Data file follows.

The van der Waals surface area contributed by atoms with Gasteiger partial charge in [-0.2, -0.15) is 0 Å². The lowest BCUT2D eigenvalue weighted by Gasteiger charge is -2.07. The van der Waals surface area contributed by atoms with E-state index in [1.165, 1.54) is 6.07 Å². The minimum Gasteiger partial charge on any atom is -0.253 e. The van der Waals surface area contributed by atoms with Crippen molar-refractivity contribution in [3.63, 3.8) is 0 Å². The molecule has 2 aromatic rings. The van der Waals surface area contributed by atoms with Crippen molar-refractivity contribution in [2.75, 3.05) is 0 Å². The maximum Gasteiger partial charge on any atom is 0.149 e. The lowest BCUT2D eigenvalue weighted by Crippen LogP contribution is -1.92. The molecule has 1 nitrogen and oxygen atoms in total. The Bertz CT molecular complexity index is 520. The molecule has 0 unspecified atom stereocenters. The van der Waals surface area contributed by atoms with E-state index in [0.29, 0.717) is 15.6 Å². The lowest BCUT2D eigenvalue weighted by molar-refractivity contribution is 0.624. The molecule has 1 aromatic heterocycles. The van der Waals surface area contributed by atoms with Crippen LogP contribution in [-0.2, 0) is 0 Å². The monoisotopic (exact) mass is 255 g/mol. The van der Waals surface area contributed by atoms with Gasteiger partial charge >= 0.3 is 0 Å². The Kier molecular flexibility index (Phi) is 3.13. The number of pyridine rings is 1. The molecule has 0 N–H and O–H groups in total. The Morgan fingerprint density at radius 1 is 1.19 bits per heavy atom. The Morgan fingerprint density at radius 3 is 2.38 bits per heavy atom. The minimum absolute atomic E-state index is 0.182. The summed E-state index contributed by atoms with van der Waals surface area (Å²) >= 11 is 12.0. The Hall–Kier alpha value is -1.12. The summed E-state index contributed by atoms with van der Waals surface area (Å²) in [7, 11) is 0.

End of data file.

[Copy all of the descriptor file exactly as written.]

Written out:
The van der Waals surface area contributed by atoms with Gasteiger partial charge in [-0.2, -0.15) is 0 Å². The lowest BCUT2D eigenvalue weighted by Gasteiger charge is -2.07. The van der Waals surface area contributed by atoms with E-state index in [1.165, 1.54) is 6.07 Å². The minimum Gasteiger partial charge on any atom is -0.253 e. The van der Waals surface area contributed by atoms with Crippen molar-refractivity contribution in [3.63, 3.8) is 0 Å². The molecule has 2 aromatic rings. The van der Waals surface area contributed by atoms with Crippen molar-refractivity contribution in [2.75, 3.05) is 0 Å². The maximum Gasteiger partial charge on any atom is 0.149 e. The lowest BCUT2D eigenvalue weighted by Crippen LogP contribution is -1.92. The molecule has 1 nitrogen and oxygen atoms in total. The Bertz CT molecular complexity index is 520. The molecule has 0 unspecified atom stereocenters. The van der Waals surface area contributed by atoms with E-state index in [0.29, 0.717) is 15.6 Å². The lowest BCUT2D eigenvalue weighted by molar-refractivity contribution is 0.624. The molecule has 1 aromatic heterocycles. The van der Waals surface area contributed by atoms with Crippen LogP contribution in [-0.2, 0) is 0 Å². The monoisotopic (exact) mass is 255 g/mol. The van der Waals surface area contributed by atoms with Gasteiger partial charge >= 0.3 is 0 Å². The Kier molecular flexibility index (Phi) is 3.13. The number of pyridine rings is 1. The molecule has 0 N–H and O–H groups in total. The Morgan fingerprint density at radius 1 is 1.19 bits per heavy atom. The Morgan fingerprint density at radius 3 is 2.38 bits per heavy atom. The minimum absolute atomic E-state index is 0.182. The summed E-state index contributed by atoms with van der Waals surface area (Å²) >= 11 is 12.0. The Hall–Kier alpha value is -1.12. The summed E-state index contributed by atoms with van der Waals surface area (Å²) in [7, 11) is 0.